Matt J. Whitworth, Acting United States Attorney for the Western District of Missouri, announced that a Michigan business owner pleaded guilty in federal court today to his role in a conspiracy to fraudulently market dietary supplements over the Internet with illegal claims that these supplements could prevent, treat or cure a number of diseases. Several Web sites were used to sell nearly $12 million worth of the products in 2005 and 2006.
Tony T. Pham, 40, of Grand Rapids, Mich., pleaded guilty before U.S. District Judge Richard E. Dorr this afternoon to the charges contained in an April 2, 2009, superseding indictment. Pham owned and operated Techmedica Health, Inc., located in Grand Rapids. Pham admitted that he used Techmedica to repackage, sell, market, and distribute unapproved new drugs and misbranded drugs over the Internet. In addition to the conspiracy, Pham pleaded guilty to one count of wire fraud related to payments in the form of a wire transfers to a bank account.
Pham admitted that since April 6, 2004, he participated in a conspiracy to buy and sell unapproved new drugs and misbranded drugs and to defraud the United States by impeding the lawful functions of the Food and Drug Administration to prevent the introduction of unapproved new drugs and misbranded drugs in interstate commerce, to regulate the interstate sale and distribution of drugs in the United States, and to safeguard the health and safety of consumers who purchase drugs.
Under federal law, a dietary supplement may not claim to treat, cure or prevent a specific disease or class of diseases. Pham claimed that six products that he sold over the Internet had been proven reliable through clinical testing for the treatment and prevention of diabetes, irritable bowel syndrome, gout, high cholesterol, high blood pressure, heartburn and diarrhea. In reality, no clinical testing had been performed.
None of the dietary supplements are generally recognized, among experts qualified by scientific training and experience to evaluate the safety and effectiveness of drugs, as safe and effective for use under any of the conditions recommended in their labeling. Therefore, each of these dietary supplements is a new drug. None of them were approved by the FDA, and their labels do not bear adequate directions for use; therefore, they are also categorized as unapproved drugs and misbranded drugs. The dietary supplements that were marketed as unapproved new drugs and misbranded drugs included Diabeticine (later renamed Diamaxol, and also known as Glucolex), Digestrol (also known as Digesticine), Uricinex (also known as Uricaid), Cholestasys Rx (later renamed Cholestasys), Hyperexol and Prolipamy.
Pham sold $11,954,648 worth of those products in 2005 and 2006, using several different Web sites. Web sites used by Techmedica contained materially false testimonials, product information, and identification of medical professionals.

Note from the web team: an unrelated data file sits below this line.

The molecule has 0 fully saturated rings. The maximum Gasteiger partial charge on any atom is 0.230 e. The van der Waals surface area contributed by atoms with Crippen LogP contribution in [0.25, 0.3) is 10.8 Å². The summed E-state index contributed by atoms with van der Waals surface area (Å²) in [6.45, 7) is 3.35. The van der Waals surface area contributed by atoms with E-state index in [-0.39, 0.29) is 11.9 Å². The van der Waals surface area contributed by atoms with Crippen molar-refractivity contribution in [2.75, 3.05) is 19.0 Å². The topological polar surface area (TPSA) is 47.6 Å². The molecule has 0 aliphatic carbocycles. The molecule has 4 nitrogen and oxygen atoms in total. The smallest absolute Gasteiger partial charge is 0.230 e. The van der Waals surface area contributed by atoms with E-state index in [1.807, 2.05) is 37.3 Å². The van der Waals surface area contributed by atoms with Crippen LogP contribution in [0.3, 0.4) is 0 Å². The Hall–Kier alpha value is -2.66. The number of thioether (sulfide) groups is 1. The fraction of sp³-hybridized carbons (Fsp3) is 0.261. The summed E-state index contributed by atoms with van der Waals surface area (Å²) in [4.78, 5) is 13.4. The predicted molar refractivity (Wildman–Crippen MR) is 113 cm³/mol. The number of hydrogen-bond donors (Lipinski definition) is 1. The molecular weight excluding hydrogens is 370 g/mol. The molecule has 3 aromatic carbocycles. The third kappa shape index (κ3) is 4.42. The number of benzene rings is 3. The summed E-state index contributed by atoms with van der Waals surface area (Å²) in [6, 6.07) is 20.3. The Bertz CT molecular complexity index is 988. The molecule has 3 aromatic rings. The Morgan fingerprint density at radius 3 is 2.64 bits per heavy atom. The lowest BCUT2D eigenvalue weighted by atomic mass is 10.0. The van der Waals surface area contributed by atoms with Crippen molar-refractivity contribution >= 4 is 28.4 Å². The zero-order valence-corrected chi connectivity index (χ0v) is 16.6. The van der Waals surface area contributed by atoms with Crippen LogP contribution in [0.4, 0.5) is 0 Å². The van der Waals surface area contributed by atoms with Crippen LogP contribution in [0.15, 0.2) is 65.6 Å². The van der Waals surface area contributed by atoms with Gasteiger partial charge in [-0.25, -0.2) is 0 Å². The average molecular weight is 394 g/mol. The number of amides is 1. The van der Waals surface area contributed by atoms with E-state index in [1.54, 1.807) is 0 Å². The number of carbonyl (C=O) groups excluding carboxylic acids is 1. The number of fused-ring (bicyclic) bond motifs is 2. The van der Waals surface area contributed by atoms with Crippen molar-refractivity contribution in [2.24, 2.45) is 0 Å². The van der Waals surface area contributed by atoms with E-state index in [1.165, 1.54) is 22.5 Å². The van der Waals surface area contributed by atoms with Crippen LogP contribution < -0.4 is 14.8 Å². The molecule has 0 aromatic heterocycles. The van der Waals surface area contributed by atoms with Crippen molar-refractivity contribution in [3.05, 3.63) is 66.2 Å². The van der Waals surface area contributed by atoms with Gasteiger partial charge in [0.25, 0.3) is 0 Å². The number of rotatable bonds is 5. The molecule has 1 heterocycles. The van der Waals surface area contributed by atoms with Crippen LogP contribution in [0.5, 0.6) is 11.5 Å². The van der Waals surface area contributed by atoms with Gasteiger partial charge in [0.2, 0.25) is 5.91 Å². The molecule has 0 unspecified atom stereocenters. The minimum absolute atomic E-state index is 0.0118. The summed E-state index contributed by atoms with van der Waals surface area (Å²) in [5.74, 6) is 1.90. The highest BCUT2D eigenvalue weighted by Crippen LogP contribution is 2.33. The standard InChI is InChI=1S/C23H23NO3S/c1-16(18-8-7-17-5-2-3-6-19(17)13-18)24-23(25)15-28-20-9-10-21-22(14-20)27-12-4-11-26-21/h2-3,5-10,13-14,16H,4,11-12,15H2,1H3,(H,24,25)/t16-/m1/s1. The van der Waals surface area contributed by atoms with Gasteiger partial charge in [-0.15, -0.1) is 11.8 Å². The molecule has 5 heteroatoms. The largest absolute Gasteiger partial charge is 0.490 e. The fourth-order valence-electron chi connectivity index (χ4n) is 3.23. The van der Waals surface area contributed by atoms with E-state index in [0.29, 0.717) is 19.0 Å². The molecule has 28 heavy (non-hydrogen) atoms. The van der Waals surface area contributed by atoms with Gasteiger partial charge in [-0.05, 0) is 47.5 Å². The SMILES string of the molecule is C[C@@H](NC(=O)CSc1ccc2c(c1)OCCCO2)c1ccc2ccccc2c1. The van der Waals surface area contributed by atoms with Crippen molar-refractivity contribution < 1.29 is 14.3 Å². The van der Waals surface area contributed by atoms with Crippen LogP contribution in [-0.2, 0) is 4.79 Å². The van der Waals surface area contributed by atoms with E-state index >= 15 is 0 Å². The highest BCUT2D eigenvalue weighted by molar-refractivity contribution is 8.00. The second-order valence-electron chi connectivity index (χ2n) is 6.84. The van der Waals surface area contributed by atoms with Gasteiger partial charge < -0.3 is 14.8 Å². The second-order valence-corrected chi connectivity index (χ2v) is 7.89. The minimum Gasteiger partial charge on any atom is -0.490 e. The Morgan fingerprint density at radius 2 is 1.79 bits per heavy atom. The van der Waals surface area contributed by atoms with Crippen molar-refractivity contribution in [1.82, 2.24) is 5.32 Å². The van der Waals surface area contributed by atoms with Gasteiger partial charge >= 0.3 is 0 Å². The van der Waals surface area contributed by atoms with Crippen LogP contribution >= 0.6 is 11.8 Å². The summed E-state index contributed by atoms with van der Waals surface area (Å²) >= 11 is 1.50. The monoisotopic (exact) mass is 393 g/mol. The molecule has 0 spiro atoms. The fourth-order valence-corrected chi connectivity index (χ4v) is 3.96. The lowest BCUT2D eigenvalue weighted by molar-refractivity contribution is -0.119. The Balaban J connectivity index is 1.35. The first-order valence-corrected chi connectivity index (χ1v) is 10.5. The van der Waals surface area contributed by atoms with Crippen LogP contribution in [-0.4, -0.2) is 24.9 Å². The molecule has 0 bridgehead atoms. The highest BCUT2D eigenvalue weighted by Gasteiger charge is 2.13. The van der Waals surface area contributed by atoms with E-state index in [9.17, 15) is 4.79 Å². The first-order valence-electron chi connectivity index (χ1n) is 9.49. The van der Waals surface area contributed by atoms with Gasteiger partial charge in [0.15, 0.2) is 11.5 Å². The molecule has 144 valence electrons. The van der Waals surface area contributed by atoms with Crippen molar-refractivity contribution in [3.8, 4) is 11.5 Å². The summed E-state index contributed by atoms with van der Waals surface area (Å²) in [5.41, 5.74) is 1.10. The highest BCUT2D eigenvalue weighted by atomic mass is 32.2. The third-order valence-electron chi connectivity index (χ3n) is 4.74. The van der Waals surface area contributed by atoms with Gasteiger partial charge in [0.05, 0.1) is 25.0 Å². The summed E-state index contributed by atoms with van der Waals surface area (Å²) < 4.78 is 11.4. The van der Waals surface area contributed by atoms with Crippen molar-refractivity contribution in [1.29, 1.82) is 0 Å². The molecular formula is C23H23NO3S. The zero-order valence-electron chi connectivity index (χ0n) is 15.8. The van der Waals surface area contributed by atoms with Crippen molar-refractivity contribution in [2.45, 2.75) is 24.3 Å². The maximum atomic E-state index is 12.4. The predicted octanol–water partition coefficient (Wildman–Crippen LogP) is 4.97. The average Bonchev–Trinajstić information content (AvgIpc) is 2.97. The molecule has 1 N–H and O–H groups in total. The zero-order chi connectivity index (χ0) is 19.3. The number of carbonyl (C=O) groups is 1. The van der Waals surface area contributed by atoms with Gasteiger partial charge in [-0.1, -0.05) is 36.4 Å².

Techmedica fabricated fraudulent customer identities using photographs purchased from Istockphoto.com. Testimonials attributed to these fraudulent identities touted the effectiveness of the unapproved new drugs and misbranded drugs. Techmedica also posted one of the Istockphoto.com photographs on their Web sites to fabricate a non-existent physician, Dr. Judy Hamilton, for the purpose of lending authenticity to and endorsing product claims about Diabeticine for customers with Type I and Type II diabetes. The person identified as Dr. Hamilton was in fact a model from California. This same model's photograph was also used by Pham on another Web site to fabricate a non-existent nurse, Bethany Hunt, RN, to tout the effectiveness of the unapproved new drugs and misbranded drugs.
Techmedica, through Pham, in an effort to defraud the United States by impeding, obstructing, and defeating the lawful functions of the FDA, operated several Web sites using mirror image technology. The use of this technology assured that when each of these Web sites was accessed from an FDA network computer, they displayed a “sanitized” version of the Web site containing medical claims that attempted to comply with the federal Food, Drug, and Cosmetic Act (FDCA). However, when each of these Web sites was accessed from a computer whose IP address could not be traced to the FDA, they displayed claims that the dietary supplements could cure, mitigate, treat, and prevent diseases, so that these supplements were sold as unapproved new drugs and misbranded drugs.
By pleading guilty today, Pham also agreed to forfeit to the government $11,954,648, which was derived from the proceeds of the offenses, for which he and his co-defendants are jointly and severally liable.
Under federal statutes, Pham is subject to a sentence of up to 25 years in federal prison without parole, plus a fine up to $500,000 or twice the gross gain. A sentencing hearing will be scheduled after the completion of a presentence investigation by the United States Probation Office.
This case is being prosecuted by Supervisory Assistant U.S. Attorney Michael S. Oliver. It was investigated by the Food and Drug Administration – Office of Criminal Investigation.